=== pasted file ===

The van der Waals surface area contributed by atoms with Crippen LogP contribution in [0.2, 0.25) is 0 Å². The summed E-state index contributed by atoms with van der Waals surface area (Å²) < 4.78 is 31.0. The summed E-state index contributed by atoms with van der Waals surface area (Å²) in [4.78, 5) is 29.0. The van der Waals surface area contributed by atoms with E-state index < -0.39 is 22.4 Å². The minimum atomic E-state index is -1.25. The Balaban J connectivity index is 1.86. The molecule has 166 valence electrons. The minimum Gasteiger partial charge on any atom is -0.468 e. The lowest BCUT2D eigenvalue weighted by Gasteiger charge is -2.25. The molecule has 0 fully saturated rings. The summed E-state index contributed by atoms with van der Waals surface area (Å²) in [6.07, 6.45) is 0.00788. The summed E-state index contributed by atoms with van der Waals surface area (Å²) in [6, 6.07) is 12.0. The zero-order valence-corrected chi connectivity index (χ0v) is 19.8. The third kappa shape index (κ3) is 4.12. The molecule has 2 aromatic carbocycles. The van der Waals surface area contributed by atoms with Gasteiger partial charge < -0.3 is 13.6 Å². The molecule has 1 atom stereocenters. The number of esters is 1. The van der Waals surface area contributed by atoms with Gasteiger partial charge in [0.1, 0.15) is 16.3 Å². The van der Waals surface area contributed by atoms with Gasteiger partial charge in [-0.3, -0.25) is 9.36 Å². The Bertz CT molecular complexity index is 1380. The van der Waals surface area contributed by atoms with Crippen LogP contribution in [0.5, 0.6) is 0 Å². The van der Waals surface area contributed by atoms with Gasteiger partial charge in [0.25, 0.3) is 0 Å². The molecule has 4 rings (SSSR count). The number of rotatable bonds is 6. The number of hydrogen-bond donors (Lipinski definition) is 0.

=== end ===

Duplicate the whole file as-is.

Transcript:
The van der Waals surface area contributed by atoms with Crippen LogP contribution in [0.2, 0.25) is 0 Å². The summed E-state index contributed by atoms with van der Waals surface area (Å²) < 4.78 is 31.0. The summed E-state index contributed by atoms with van der Waals surface area (Å²) in [4.78, 5) is 29.0. The van der Waals surface area contributed by atoms with E-state index < -0.39 is 22.4 Å². The minimum atomic E-state index is -1.25. The Balaban J connectivity index is 1.86. The molecule has 166 valence electrons. The minimum Gasteiger partial charge on any atom is -0.468 e. The lowest BCUT2D eigenvalue weighted by Gasteiger charge is -2.25. The molecule has 0 fully saturated rings. The summed E-state index contributed by atoms with van der Waals surface area (Å²) in [6.07, 6.45) is 0.00788. The summed E-state index contributed by atoms with van der Waals surface area (Å²) in [6, 6.07) is 12.0. The zero-order valence-corrected chi connectivity index (χ0v) is 19.8. The third kappa shape index (κ3) is 4.12. The molecule has 2 aromatic carbocycles. The van der Waals surface area contributed by atoms with Gasteiger partial charge < -0.3 is 13.6 Å². The molecule has 1 atom stereocenters. The number of esters is 1. The van der Waals surface area contributed by atoms with Gasteiger partial charge in [0.1, 0.15) is 16.3 Å². The van der Waals surface area contributed by atoms with Gasteiger partial charge in [-0.3, -0.25) is 9.36 Å². The Bertz CT molecular complexity index is 1380. The van der Waals surface area contributed by atoms with Crippen LogP contribution in [0.5, 0.6) is 0 Å². The van der Waals surface area contributed by atoms with Gasteiger partial charge in [0.25, 0.3) is 0 Å². The molecule has 4 rings (SSSR count). The number of rotatable bonds is 6. The number of hydrogen-bond donors (Lipinski definition) is 0.